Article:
Scottish independence: How the Commonwealth Games could swing the vote

In the final part of our series, Chris Green arrives in Glasgow - a host city struggling to keep the politics out of its celebration of sport
Out in the cold: A writer spends a night on the streets and hears the stories of the homeless

A writer spends a night on the streets

Rough sleepers - the homeless, the destitute and the drunk - exist in every city. Will Nicoll meets those whose luck has run out
Striking new stations, high-speed links and (whisper it) better services - the UK's railways are entering a new golden age

UK's railways are entering a new golden age

New stations are opening across the country and our railways appear to be entering an era not seen in Britain since the early 1950s
Conchita Wurst becomes a 'bride' on the Paris catwalk - and proves there is life after Eurovision

Conchita becomes a 'bride' on Paris catwalk

Alexander Fury salutes the Eurovision Song Contest winner's latest triumph
Pétanque World Championship in Marseilles hit by

Pétanque 'world cup' hit by death threats

This year's most acrimonious sporting event took place in France, not Brazil. How did pétanque get so passionate?
10 best women's sunglasses

In the shade: 10 best women's sunglasses

From luxury bespoke eyewear to fun festival sunnies, we round up the shades to be seen in this summer
Germany vs Argentina World Cup 2014: Lionel Messi? Javier Mascherano is key for Argentina...

World Cup final: Messi? Mascherano is key for Argentina...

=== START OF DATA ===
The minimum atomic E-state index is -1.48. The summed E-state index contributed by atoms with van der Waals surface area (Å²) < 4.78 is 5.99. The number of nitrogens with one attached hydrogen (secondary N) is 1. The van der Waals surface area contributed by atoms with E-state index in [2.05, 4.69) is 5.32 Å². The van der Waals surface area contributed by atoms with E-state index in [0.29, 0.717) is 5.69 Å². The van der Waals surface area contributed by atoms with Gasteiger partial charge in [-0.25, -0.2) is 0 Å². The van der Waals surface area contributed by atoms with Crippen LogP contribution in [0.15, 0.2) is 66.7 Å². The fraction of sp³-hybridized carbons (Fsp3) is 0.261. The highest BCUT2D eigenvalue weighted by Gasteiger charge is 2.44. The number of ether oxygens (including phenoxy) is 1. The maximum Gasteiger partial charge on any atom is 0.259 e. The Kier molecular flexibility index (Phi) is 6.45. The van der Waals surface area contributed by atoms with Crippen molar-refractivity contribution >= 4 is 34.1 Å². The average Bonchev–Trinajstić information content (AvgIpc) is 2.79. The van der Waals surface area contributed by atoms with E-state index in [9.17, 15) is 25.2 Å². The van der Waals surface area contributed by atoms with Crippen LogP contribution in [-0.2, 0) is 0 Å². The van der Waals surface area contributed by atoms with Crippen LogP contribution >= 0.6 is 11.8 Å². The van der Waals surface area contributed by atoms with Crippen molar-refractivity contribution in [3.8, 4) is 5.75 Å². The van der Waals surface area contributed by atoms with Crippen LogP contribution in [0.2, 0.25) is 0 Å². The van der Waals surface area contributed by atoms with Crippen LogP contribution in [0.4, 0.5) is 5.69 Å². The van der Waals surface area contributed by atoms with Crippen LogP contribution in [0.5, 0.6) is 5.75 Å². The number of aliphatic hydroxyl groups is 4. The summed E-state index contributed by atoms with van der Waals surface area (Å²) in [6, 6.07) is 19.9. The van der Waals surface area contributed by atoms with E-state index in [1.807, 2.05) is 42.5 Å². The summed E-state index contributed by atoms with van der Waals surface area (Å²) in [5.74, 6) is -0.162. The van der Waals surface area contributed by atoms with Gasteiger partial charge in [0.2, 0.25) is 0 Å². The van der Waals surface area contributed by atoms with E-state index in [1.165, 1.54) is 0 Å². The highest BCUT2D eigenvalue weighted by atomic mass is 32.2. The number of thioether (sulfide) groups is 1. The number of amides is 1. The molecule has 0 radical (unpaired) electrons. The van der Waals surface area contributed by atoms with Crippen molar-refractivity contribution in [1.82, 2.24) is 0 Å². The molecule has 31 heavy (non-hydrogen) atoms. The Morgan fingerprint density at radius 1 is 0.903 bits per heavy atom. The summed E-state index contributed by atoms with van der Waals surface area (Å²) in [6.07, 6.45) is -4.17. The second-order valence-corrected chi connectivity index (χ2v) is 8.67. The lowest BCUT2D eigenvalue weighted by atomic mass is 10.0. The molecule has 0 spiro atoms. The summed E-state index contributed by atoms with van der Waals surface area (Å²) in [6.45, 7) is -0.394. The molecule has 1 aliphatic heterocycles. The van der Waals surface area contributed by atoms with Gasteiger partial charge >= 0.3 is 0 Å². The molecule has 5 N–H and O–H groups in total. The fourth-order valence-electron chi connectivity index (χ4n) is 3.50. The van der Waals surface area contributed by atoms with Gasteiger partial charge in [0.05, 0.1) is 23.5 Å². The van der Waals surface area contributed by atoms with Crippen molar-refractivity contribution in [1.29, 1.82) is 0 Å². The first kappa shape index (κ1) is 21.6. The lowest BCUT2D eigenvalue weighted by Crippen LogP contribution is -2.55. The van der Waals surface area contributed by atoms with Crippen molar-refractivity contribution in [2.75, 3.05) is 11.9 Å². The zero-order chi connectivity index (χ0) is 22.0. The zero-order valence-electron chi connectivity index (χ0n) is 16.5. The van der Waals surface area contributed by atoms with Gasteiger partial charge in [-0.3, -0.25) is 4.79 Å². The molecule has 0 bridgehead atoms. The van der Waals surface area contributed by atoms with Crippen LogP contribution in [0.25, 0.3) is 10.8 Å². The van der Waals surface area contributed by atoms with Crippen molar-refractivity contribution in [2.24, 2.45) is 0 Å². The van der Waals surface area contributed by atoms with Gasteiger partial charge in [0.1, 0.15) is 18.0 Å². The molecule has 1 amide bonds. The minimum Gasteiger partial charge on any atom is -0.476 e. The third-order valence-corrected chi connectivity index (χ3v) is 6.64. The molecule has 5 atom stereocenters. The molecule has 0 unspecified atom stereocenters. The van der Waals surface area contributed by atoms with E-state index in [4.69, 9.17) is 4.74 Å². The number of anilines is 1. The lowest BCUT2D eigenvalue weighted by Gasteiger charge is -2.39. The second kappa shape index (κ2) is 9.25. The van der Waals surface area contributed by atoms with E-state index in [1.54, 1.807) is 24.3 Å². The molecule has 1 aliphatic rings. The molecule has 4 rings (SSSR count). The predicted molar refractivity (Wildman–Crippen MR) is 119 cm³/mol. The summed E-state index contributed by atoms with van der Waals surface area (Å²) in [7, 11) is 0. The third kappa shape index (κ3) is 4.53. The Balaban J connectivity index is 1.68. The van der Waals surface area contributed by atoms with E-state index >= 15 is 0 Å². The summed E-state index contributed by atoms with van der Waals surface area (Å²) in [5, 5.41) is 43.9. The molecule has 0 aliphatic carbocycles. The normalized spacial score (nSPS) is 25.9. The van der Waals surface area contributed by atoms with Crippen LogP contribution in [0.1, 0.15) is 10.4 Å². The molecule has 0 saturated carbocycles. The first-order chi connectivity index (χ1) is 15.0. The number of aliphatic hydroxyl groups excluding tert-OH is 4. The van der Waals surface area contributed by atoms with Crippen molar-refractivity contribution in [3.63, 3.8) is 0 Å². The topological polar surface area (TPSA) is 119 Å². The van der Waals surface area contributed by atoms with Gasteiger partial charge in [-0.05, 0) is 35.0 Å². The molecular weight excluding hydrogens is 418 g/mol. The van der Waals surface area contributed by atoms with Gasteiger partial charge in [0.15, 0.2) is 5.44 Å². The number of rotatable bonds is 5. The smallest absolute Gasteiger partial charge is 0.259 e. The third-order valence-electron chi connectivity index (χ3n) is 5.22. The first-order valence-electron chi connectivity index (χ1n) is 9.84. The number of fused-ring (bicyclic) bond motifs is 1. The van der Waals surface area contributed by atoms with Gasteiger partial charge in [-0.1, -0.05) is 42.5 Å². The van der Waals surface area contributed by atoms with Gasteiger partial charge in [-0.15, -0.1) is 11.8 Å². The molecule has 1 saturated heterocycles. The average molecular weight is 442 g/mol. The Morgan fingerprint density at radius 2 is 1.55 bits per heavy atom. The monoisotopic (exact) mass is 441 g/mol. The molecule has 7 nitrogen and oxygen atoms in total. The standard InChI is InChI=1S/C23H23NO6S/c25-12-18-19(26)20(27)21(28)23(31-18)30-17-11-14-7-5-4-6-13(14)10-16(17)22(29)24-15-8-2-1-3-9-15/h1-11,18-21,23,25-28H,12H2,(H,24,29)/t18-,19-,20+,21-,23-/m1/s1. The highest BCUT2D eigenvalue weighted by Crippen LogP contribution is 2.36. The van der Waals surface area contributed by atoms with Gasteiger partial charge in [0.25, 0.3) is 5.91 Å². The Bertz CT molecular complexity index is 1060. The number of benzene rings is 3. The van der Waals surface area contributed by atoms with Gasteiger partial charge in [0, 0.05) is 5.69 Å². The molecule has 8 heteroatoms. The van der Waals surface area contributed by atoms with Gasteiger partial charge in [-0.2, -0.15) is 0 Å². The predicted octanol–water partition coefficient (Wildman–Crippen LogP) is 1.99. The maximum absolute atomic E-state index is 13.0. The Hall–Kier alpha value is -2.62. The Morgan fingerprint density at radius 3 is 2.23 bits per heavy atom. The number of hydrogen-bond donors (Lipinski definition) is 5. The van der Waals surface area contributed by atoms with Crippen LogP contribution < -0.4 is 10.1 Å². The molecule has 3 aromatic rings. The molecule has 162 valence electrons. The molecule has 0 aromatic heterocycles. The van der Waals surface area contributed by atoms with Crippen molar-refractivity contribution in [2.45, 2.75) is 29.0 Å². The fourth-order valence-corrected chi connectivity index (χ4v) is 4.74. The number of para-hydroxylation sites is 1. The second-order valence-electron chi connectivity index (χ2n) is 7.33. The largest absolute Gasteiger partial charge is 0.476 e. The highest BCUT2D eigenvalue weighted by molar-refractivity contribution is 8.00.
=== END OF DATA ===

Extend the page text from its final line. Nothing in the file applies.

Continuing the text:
No 10 is always centre of attention but Barça team-mate is just as crucial to finalists’ hopes
Siobhan-Marie O’Connor: Swimmer knows she needs Glasgow joy on road to Rio

Siobhan-Marie O’Connor: Swimmer needs Glasgow joy on road to Rio

18-year-old says this month’s Commonwealth Games are a key staging post in her career before time slips away
The true Gaza back-story that the Israelis aren’t telling this week

The true Gaza back-story that the Israelis aren’t telling this week

A future Palestine state will have no borders and be an enclave within Israel, surrounded on all sides by Israeli-held territory, says Robert Fisk
A History of the First World War in 100 Moments: The German people demand an end to the fighting

A History of the First World War in 100 Moments

The German people demand an end to the fighting
New play by Oscar Wilde's grandson reveals what the Irish wit said at his trials

New play reveals what Oscar Wilde said at trials

For a century, what Wilde actually said at his trials was a mystery. But the recent discovery of shorthand notes changed that. Now his grandson Merlin Holland has turned them into a play
Can scientists save the world's sea life from

Can scientists save our sea life?

By the end of the century, the only living things left in our oceans could be plankton and jellyfish. Alex Renton meets the scientists who are trying to turn the tide
Richard III, Trafalgar Studios, review: Martin Freeman gives highly intelligent performance

Richard III review

Martin Freeman’s psychotic monarch is big on mockery but wanting in malice
Hollywood targets Asian audiences as US films enjoy record-breaking run at Chinese box office

Hollywood targets Asian audiences

The world's second biggest movie market is fast becoming the Hollywood studios' most crucial